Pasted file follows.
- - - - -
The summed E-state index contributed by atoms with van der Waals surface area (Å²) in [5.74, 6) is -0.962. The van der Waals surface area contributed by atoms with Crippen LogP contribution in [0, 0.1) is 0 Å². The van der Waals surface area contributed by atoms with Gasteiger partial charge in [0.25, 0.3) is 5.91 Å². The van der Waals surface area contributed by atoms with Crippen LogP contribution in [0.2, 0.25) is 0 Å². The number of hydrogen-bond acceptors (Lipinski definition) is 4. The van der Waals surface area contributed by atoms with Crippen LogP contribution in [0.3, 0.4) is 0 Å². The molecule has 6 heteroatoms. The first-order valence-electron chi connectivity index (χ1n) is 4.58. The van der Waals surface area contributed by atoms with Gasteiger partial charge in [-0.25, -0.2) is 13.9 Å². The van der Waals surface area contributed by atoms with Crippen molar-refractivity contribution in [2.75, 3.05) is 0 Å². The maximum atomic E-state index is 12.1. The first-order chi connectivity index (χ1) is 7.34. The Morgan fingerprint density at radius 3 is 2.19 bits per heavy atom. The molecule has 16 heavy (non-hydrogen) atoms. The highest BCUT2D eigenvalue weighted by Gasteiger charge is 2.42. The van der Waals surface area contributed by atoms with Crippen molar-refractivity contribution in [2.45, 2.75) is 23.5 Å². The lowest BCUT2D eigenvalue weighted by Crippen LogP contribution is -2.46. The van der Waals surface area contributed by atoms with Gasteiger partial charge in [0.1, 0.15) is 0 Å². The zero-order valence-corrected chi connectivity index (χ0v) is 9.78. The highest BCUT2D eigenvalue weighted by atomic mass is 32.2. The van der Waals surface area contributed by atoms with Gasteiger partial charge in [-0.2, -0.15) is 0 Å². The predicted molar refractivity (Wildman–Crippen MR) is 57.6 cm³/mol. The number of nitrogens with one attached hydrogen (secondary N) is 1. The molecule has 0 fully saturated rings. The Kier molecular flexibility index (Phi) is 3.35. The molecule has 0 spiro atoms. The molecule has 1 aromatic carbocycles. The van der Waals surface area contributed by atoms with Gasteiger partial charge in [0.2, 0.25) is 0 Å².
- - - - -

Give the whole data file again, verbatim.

The summed E-state index contributed by atoms with van der Waals surface area (Å²) in [5.74, 6) is -0.962. The van der Waals surface area contributed by atoms with Crippen LogP contribution in [0, 0.1) is 0 Å². The van der Waals surface area contributed by atoms with Gasteiger partial charge in [0.25, 0.3) is 5.91 Å². The van der Waals surface area contributed by atoms with Crippen LogP contribution in [0.2, 0.25) is 0 Å². The number of hydrogen-bond acceptors (Lipinski definition) is 4. The van der Waals surface area contributed by atoms with Crippen LogP contribution in [0.3, 0.4) is 0 Å². The molecule has 6 heteroatoms. The first-order valence-electron chi connectivity index (χ1n) is 4.58. The van der Waals surface area contributed by atoms with Gasteiger partial charge in [-0.25, -0.2) is 13.9 Å². The van der Waals surface area contributed by atoms with Crippen molar-refractivity contribution in [2.75, 3.05) is 0 Å². The maximum atomic E-state index is 12.1. The first-order chi connectivity index (χ1) is 7.34. The Morgan fingerprint density at radius 3 is 2.19 bits per heavy atom. The molecule has 16 heavy (non-hydrogen) atoms. The highest BCUT2D eigenvalue weighted by Gasteiger charge is 2.42. The van der Waals surface area contributed by atoms with Crippen molar-refractivity contribution in [2.45, 2.75) is 23.5 Å². The lowest BCUT2D eigenvalue weighted by Crippen LogP contribution is -2.46. The van der Waals surface area contributed by atoms with Gasteiger partial charge in [0.1, 0.15) is 0 Å². The zero-order valence-corrected chi connectivity index (χ0v) is 9.78. The highest BCUT2D eigenvalue weighted by atomic mass is 32.2. The van der Waals surface area contributed by atoms with Gasteiger partial charge in [-0.2, -0.15) is 0 Å². The predicted molar refractivity (Wildman–Crippen MR) is 57.6 cm³/mol. The number of nitrogens with one attached hydrogen (secondary N) is 1. The molecule has 0 fully saturated rings. The Kier molecular flexibility index (Phi) is 3.35. The molecule has 0 spiro atoms. The molecule has 1 aromatic carbocycles. The van der Waals surface area contributed by atoms with Gasteiger partial charge in [0.2, 0.25) is 0 Å².